J. Boardman, et al., The Marlborough Gems, Formerly at Blenheim Palace, Oxfordshire, London, 2009, cover, pp. 21-22, 206 and 304-305, no. 753.
M. Henig, "Review: The Marlborough Gems," The Classical Review, vol. 61, April 2011, pp. 278-279.
H.J. Rambach, "The Antinous Braschi on Engraved Gems: an Intaglio by Giovanni Beltrami," LANX 15, 2013, p. 112.
M. Chehan, "Muses en abyme: Marguerite Yourcenar et les arts," in Quand les e´crivains font leur muse´e…, Bruxelles, 2017, p. 208.
J. Boardman and C. Wagner, Masterpieces in Miniature: Engraved Gems from Prehistory to the Present, London, 2018, p. 165, no. 151.
R.R.R. Smith and M. Melfi, Antinous: Boy Made God, Oxford, 2018, pp. 9 and 108, no. 14.
M. Magrini, ed., Lettere artistiche del Settecento veneziano: Anton Maria Zanetti, Venice, 2019, ns. 40-43.
Beazley Archive Gem Database no. 753.
Burlington Fine Arts Club, London, Exhibition of Ancient Greek Art, 1904.

Lot Essay

Superbly engraved on this unusually large black chalcedony gem is a portrait bust of Antinous, the young favorite of the Emperor Hadrian (76-138 A.D.), who drowned in the Nile in 130 A.D. Traditionally identified as depicting him in the guise of a hunter, Antinous wears a chlamys over his shoulders pinned in place by a circular fibula and carries a spear. His idealized facial features display a rounded chin, full lips and thick hair arranged in luscious curls that cover his ears and fall along his neck. Stylistically, this gem is exactly that of his main portrait types in marble. The extraordinary quality of the engraving has led many to proclaim this the finest surviving portrait of Antinous in existence in any medium. Some of the missing portions of his bust were restored during the Renaissance in gold. Behind his shoulders three letters are preserved, ANT […], plus a portion of a fourth letter and possibly parts of the others, the inscription either identifying the subject or perhaps an artist’s signature.

The Marlborough Antinous is one of the most famous gems to survive from antiquity and has a long list of owners since its rediscovery in the Renaissance. So great was the mania inspired by this gem that its first documented modern owner, Anton Maria Zanetti (1679-1767), who had pursued the gem for some time before acquiring it, supposedly saying that he would have sold his house to buy it. From him the gem was purchased by George Spencer (1739-1817), the 4th Duke of Marlborough, who wrote that it was “of an incredible beauty,” making it the highlight of perhaps the most extraordinary collection of antique gems ever assembled. The entire Marlborough Collection of gems was first sold at Christie’s en masse to David Bromilow in 1875. The collection remained intact until his daughter sold the gems, again at Christie’s, in 1899. The Antinous was acquired in that sale by Charles Newton Robinson, whose collection was in turn dispersed at Christie’s ten years later. Its owner for the first half of the 20th century is unknown. The gem would reappear at auction at Sotheby’s in 1952, and then it was acquired by Giorgio Sangiorgi, who considered it “excellent work of courtly art comparable with the most celebrated portraits of Antinous…”

About Antinous, ancient sources record that he was born near the provincial city of Bithynion (northwest Turkey) sometime after 110 A.D. He was a member of Hadrian’s large entourage on an inspection tour of the Empire. While travelling in Egypt in 130 A.D., Antinous drowned in the Nile, either the result of an accident, intrigue or suicide said to have been committed to counter a prophecy in order to save the Emperor’s life. In his honor, Hadrian founded Antinopolis, a new city on the east bank of the Nile. In addition, Antinous was posthumously venerated, in some places as a god, in others as a hero, throughout the Empire, including at the Imperial Villa at Tivoli. His memory was honored in temples, festivals, games, poems and hymns. The large number of surviving statues, busts, reliefs, coins and gems depicting Antinous indicate the popularity of his cult as promoted by Hadrian (see pp. 11-16 in R.R.R. Smith and M. Melfi, Antinous, Boy Made God).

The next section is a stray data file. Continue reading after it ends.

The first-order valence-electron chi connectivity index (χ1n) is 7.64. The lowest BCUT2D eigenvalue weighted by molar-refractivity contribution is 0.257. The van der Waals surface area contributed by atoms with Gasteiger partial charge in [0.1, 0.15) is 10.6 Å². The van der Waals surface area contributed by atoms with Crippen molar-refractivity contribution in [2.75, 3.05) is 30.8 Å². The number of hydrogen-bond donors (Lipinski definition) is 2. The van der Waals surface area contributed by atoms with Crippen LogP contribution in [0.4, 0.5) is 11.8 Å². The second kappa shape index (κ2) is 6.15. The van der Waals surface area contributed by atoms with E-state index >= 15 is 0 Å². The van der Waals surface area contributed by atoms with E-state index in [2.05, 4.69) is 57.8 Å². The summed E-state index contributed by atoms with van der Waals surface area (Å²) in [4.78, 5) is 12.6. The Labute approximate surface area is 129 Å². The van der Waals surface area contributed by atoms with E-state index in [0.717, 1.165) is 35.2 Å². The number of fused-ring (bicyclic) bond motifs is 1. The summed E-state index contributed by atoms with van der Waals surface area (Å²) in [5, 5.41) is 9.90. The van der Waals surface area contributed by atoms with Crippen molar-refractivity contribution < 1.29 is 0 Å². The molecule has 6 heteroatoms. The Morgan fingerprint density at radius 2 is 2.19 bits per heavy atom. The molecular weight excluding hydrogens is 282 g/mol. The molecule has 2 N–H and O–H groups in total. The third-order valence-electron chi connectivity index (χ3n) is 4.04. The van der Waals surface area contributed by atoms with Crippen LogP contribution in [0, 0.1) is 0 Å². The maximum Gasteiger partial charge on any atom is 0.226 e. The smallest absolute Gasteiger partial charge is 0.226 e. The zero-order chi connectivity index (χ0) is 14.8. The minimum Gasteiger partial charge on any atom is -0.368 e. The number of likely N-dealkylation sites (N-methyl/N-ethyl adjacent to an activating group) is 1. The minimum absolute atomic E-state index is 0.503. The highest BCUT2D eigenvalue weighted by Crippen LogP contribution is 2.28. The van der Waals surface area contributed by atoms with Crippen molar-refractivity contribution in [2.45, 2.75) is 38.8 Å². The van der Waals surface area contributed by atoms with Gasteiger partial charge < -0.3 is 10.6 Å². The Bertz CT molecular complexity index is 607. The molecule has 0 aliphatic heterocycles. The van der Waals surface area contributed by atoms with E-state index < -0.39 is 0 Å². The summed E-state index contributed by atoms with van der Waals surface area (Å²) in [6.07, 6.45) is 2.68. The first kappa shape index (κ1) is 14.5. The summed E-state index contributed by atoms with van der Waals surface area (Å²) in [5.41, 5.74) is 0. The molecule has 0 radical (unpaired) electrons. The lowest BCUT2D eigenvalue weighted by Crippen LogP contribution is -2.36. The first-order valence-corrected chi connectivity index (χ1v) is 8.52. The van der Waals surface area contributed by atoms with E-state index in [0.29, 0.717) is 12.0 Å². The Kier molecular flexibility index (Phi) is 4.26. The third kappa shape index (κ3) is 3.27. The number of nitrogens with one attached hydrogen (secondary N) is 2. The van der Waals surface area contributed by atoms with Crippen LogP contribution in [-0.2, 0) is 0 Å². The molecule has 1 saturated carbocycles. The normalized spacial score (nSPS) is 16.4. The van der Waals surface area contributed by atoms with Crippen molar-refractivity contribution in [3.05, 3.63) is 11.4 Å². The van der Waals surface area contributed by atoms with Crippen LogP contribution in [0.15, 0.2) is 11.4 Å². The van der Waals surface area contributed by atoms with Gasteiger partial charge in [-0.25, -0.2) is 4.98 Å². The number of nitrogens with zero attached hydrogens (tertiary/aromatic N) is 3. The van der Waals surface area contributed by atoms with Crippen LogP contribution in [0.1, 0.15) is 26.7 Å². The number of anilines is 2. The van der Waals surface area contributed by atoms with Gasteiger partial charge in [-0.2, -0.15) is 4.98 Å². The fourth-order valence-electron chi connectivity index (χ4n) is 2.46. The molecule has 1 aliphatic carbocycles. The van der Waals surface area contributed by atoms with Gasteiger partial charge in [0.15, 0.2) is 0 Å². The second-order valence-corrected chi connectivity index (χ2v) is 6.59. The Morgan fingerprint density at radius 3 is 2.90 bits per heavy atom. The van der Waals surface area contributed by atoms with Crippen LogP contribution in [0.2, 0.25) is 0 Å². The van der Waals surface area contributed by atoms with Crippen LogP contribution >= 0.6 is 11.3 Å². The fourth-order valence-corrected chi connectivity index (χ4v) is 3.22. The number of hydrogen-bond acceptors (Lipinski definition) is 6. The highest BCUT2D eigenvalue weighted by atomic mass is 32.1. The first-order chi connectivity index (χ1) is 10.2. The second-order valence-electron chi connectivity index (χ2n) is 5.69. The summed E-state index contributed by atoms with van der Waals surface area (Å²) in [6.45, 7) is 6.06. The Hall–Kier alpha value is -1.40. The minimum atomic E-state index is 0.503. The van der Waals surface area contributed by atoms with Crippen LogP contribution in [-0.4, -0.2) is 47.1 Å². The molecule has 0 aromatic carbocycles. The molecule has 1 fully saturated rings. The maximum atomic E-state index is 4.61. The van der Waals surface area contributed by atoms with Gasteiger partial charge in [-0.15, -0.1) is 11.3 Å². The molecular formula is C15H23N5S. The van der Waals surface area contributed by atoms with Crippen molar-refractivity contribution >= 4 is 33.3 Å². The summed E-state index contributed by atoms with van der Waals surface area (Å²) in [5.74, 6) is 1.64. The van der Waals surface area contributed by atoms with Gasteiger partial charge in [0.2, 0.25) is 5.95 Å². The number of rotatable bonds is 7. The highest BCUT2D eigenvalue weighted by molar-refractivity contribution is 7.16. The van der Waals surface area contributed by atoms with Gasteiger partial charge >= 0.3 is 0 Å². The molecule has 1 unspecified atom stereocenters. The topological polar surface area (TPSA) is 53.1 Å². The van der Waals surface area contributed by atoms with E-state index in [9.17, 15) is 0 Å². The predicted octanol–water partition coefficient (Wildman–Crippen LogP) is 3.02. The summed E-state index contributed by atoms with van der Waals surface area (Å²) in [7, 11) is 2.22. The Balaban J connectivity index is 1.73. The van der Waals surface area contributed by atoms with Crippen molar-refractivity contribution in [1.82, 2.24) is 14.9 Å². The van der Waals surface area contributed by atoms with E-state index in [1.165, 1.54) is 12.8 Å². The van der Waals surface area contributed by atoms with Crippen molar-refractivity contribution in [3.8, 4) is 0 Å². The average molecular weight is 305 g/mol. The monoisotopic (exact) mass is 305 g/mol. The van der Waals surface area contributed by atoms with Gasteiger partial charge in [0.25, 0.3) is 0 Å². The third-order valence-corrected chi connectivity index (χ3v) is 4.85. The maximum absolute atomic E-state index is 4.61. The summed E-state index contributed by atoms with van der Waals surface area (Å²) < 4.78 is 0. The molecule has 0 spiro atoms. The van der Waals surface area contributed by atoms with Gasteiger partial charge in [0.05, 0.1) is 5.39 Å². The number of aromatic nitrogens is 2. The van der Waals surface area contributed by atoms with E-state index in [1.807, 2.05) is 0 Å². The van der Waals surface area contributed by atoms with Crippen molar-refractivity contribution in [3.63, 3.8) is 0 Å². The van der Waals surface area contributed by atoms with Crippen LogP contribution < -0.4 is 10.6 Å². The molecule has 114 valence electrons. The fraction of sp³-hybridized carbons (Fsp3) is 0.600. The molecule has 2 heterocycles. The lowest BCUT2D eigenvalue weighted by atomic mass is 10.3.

As in the case of this gem, most of the surviving portraits of Antinous must date to the eight years between his own death in 130 A.D. and that of Hadrian in 138 A.D. Often Antinous was depicted in the guise of a pre-existing Greco-Roman or Egyptian god, depending on where the image was created. He can be shown as Osiris, as in the example from the Antinoeion at Hadrian’s Villa, now in the Vatican Museums (fig. 156 in T. Opper, Hadrian, Empire and Conflict), as Dionysus, also in the Vatican (fig. 166 in Opper, op. cit.) and as the hunting and agricultural god Aristaios, now in the Louvre (fig. 168 in Opper, op. cit.). In this last example, he holds a hoe over his shoulder, in a position that recalls that of the spear seen on the gem, and while it has always been called a spear in the vast literature, its identification as a hoe is equally plausible.

The use of black chalcedony for the gem may mean that this portrait was connected to mourning, as suggested by Furtwängler (op. cit.), and indeed the color was already emblematic of mourning for the Romans, who considered a dark toga pulla the appropriate garb for burial ceremonies (see p. 141 in J.L. Sebesta and L. Bonfante, eds., The World of Roman Costume).

Since it was first published by Zanetti in 1740, the gem has unceasingly been the subject of scholarly interest, particularly concerning its incomplete inscription. The first three letters ANT are clearly visible, and the beginnings of a fourth letter can just be made out. Lippert thought it was for Gnaeus, the name of an ancient gem engraver; Bracci regarded the gem a work by another ancient artist Anterote; Raspe believed the inscription could be completed as “ANTI[nous].” Levezow postulated an abbreviated “ANT[inous] H[eros],” a creative solution that drew few supporters. The discovery in 1907 at Lanuvium, south of Rome, of a relief depicting Antinous as the agrarian god Silvanus (now in the National Museum of Rome, fig. 30 in Smith and Melfi, op. cit.) lead to further speculation. The Silvanus relief is signed by the Greek sculptor Antonianos of Aphrodisias. Some years after its discovery, Seltman suggested that the Antonianos who created the Sylvanus relief had also engraved and signed the gem, believing the fourth letter in the gem’s inscription to be a “rather angular” omega. While the identification of the inscription may never be decided, what is clear is that the Antinous portrait presented here is one of the finest gems to have survived since antiquity.